In this first of a two part podcast, guest and co-host Christopher Rose from UT’s Center for Middle Eastern Studies walks us through the beginnings of European imperialism in the Middle East.

Download audio (right-click to save)

Continue reading

Episode 18: Eugenics

Host: Joan Neuberger, Department of History and Editor, Not Even Past
Guest: Philippa Levine, Professor; Mary Helen Thompson Centennial Professorship in the Humanities; Co-Director British Studies Program

Harry H. Laughlin, The Second International Exhibition of Eugenics held September 22 to October 22, 1921, in connection with the Second International Congress of Eugenics in the American Museum of Natural History, New York (Baltimore: William & Wilkins Co., 1923).

Early in the twentieth century, governments all over the world thought they had found a rational, efficient, and scientific solution to the related problems of poverty, crime, and hereditary illness.  Scientists hoped they might be able to help societies control the social problems that arose from these phenomena. All over the world, the science-turned-social-policy known as eugenics became a base-line around which social services and welfare legislation were organized.

Philippa Levine, co-editor of a newly published book on the history of eugenics, explains the appeal and wide-reaching effects of the eugenics movement, which at its best inspired access to pre-natal care, access to clean water, and the eradication of harmful diseases, but at its worst led to compulsory sterilization laws, and the horrific experiments of the Nazi death camps.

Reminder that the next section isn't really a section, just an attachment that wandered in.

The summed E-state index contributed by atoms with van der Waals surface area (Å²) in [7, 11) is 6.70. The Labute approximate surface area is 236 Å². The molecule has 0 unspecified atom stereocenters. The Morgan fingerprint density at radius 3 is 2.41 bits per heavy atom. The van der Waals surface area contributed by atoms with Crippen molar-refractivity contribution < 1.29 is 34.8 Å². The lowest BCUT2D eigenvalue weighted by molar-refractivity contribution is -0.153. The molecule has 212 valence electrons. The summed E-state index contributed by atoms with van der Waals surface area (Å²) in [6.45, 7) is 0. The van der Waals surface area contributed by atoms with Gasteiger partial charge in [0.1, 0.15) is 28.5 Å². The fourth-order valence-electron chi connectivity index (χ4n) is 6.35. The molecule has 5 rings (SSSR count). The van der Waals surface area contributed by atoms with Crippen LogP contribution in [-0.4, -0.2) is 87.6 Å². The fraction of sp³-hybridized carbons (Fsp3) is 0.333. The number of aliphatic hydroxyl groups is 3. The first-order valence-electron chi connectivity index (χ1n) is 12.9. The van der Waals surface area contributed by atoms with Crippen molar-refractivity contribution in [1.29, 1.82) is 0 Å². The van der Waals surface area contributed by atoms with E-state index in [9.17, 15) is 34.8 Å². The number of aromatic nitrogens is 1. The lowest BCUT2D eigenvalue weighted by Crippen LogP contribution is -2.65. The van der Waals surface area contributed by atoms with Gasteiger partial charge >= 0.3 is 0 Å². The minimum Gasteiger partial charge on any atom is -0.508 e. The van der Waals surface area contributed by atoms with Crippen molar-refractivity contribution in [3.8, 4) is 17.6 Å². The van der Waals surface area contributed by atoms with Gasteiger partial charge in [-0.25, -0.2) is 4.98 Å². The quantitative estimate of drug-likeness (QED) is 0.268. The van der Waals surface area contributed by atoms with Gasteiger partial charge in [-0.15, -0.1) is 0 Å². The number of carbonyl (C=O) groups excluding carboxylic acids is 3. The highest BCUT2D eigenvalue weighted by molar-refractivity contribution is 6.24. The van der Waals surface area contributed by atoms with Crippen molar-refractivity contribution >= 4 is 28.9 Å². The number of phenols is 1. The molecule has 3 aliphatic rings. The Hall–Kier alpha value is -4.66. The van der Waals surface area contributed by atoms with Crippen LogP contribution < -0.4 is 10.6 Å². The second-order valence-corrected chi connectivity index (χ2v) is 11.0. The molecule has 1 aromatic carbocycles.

Download audio (right click to save)

Continue reading

Episode 13: Simón Bolívar

Host: Joan Neuberger, Professor of History and Editor, Not Even Past
Guest: Jorge Cañizares-Esguerra, Alice Drysdale Sheffield Professor of History

Miniature portrait of Simón Bolívar painted in Paris, 1804 or 1805

He’s been called Spanish America’s answer to George Washington and Thomas Jefferson combined, but Simón Bolívar was both and yet neither. An orphaned child shuttled between distant relatives, he was educated in the principles of the Enlightenment and cut his political teeth watching Napoleon take over most of Europe. He is revered as the Liberator of Spanish America, even though he held most of his compatriots in disdain and eventually declared himself dictator before dying a political failure on his way to exile.

Guest Jorge Cañizares-Esguerra from UT’s Department of History discusses the intricacies of Simón Bolívar, an enigma who is still revered and reviled two centuries after his death.

Download audio (right click to save)

Continue reading